You like hip-hop and rap music do ya? Well I do too. You’re also learning Japanese? Ditto.
Did you know the two can be combined into the awesome holy grail of studying — a blend of fun, repetition and intrigue?
This has been my experience with learning Japanese and listening to Japanese hip-hop. I wrote this article to share the insights I’ve had with using Japanese hip-hop as a tool for learning Japanese.
This article also stands as an introduction for anyone who has a love for hip-hop music, but has no idea where to start looking for good Japanese hip-hop.
This should help get you started =)
Why is Japanese hip-hop an awesome tool for learning Japanese?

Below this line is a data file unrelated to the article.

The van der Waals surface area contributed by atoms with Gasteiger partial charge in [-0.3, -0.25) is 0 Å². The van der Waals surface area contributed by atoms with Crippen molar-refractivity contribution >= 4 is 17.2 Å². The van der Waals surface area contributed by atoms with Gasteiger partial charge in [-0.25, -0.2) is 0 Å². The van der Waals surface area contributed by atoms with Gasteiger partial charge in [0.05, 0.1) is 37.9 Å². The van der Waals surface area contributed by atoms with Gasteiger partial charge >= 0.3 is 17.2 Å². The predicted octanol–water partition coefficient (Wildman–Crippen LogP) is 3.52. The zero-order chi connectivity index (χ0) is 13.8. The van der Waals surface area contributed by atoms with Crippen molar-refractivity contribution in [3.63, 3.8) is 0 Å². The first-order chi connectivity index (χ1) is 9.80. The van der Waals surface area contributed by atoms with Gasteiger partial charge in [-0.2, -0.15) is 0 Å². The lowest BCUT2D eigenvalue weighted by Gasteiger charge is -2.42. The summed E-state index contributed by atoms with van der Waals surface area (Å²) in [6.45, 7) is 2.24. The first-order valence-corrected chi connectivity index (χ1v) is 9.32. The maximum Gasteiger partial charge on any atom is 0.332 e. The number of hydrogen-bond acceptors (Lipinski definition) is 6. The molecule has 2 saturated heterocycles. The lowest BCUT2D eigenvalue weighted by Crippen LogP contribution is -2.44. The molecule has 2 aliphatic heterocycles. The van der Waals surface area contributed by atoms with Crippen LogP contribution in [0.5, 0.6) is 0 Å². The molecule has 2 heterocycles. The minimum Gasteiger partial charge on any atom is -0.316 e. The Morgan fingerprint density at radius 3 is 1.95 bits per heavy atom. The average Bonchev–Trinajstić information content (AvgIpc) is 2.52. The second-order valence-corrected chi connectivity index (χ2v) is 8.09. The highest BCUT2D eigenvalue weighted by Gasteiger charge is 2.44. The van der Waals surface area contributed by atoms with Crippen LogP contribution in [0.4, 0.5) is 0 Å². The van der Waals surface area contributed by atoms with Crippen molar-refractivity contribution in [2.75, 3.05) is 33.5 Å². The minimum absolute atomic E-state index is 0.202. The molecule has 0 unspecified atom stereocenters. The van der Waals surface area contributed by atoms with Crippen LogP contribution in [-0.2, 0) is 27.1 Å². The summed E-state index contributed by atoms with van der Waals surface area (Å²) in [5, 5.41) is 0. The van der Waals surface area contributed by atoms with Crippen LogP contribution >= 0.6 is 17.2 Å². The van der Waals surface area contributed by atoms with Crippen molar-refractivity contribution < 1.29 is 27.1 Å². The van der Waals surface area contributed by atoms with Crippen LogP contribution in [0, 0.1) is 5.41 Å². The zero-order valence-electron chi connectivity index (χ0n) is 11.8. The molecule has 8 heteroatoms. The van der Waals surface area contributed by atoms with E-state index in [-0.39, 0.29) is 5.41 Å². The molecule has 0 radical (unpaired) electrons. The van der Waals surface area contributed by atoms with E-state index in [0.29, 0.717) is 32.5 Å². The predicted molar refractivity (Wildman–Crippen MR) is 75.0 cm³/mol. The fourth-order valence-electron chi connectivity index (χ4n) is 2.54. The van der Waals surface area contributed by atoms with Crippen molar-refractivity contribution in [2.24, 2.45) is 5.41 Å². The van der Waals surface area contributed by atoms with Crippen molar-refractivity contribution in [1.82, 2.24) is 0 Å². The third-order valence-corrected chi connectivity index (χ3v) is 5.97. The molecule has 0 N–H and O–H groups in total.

It makes your Japanese pronunciation awesome
Rapping to hip-hop music is a lot like reciting tongue twisters, only to music. The music is often so catchy you’ll find yourself singing and repeating the same verses all day. Without even realizing it, you are doing speed drills for your pronunciation.
Your Japanese pronunciation, speed, intonation, rhythm, and cadence will all improve dramatically with the rapid, bullet-fire repetition that hip-hop music has to offer. And the best part is that it all happens effortlessly, while you just sit back and enjoy the good music.
Listening to Japanese hip-hop solidifies vocabulary and grammar in an interesting way
We’ve all heard repetition is the mother of all learning. But seriously, repetition is the mother of all learning.
Hip-hop music contains many repeating parts. When we listen to Japanese hip-hop, we hear vocabulary repeated over and over in context. Every time a word is heard, it is reinforced in your mind. If you listen to that song and hear that word enough times, you will not forget that word.